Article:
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An empire is an aggregate of nations or peoples ruled by a single sovereign government.
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- The various modes of worship, which prevailed in the Roman world, were all considered by the people, as equally true; by the philosopher, as equally false; and by the magistrate, as equally useful.
- Edward Gibbon, The History of the Decline and Fall of the Roman Empire (1776), Volume 1, Chapter 2
- Christianity, with its strong emphasis on unity under one God (an emphasis that it shares with Islam), can seem an almost natural ally of empire—unless, of course, the prophetic-critical dimension of the biblical tradition, which the Jesus of the synoptics certainly represented, is allowed a hearing. But as the history of Christology in the West easily demonstrates, after the establishment of Christianity, the prophetic office of the Christ, based not only on Jesus’ teaching but (even more so) on his suffering at the hands of power, was definitely subdued in favor of his priestly and kingly offices. Triumphant peoples, successful peoples, possessing peoples—empires!—do not want crucified criminals as their chief cultic symbol, especially not when they themselves are the crucifiers ... as they regularly are!
- Cultural elites in countries that dominate peoples have adapted subject people’s religion for their own purposes.
- Amerika faces no meaningful threat to its security except from those who live within its own territorial borders.
The domestic upheavals of the 1960’s and 70’s taught empire some valuable lessons on just how dangerous an informed and discontent population can be. As a result, and through a steady application of misinformation, carrots, and sticks, empire has worked steadily to drain the focus, resolve, and militancy of the informed and discontented. From that point to this, empire has manufactured a discontinuity in popular struggle, while maintaining continuity in its own growth and consolidation. One of the empire’s principal tools and weapons has been its prisons.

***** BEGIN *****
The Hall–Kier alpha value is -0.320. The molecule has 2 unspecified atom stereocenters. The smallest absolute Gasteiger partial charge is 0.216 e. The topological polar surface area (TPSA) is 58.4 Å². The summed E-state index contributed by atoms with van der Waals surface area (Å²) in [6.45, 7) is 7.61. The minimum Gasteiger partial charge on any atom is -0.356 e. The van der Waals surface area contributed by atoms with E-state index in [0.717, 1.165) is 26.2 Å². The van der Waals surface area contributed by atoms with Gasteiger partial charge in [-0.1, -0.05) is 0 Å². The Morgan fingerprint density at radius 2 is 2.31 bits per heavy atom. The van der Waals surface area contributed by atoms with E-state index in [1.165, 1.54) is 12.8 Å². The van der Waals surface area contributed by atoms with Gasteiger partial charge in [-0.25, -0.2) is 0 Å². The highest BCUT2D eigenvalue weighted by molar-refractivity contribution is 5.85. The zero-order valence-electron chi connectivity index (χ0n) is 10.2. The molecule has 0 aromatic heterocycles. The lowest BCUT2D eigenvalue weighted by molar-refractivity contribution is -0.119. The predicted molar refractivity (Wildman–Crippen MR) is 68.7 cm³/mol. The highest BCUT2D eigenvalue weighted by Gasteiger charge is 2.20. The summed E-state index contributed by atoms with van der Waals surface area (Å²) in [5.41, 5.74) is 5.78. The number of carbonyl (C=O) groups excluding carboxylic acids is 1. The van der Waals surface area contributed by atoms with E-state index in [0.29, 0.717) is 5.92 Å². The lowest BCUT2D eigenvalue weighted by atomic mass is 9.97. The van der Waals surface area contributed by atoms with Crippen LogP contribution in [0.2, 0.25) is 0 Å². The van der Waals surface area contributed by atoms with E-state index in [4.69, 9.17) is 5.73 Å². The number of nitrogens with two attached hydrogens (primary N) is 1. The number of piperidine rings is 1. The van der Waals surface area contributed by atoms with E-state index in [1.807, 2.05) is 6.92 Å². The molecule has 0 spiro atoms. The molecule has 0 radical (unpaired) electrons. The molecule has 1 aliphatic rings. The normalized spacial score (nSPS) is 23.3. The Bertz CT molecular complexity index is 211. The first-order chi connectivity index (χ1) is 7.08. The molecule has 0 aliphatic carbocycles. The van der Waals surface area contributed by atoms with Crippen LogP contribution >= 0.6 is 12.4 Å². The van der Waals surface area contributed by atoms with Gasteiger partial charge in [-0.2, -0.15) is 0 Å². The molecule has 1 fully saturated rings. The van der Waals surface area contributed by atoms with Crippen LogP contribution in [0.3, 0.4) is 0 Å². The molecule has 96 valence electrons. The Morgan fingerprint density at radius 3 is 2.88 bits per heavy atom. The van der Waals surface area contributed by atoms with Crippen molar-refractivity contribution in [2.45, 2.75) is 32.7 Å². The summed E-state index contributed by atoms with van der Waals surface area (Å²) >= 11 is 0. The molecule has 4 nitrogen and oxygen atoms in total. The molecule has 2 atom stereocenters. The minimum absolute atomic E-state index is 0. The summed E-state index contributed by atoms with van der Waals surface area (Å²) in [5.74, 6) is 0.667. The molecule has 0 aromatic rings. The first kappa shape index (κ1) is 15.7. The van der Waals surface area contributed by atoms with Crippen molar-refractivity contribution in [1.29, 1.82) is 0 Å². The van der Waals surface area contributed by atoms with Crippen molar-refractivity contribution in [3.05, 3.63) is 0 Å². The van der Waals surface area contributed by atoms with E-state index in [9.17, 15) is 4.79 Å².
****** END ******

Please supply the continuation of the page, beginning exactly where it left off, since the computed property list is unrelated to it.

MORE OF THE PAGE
- Kevin Rashid Johnson, Defying the Tomb: Selected Prison Writings and Art of Kevin Rashid Johnson (2010)
- Every single empire in its official discourse has said that it is not like all the others, that its circumstances are special, that it has a mission to enlighten, civilize, bring order and democracy, and that it uses force only as a last resort. And, sadder still, there always is a chorus of willing intellectuals to say calming words about benign or altruistic empires, as if one shouldn't trust the evidence of one's eyes watching the destruction and the misery and death brought by the latest mission civilizatrice.
- Roman Empire
- Empire by Michael Hardt and Antonio Negri, published by Harvard University Press in 2000
- Empire, a 2009 novel by Orson Scott Card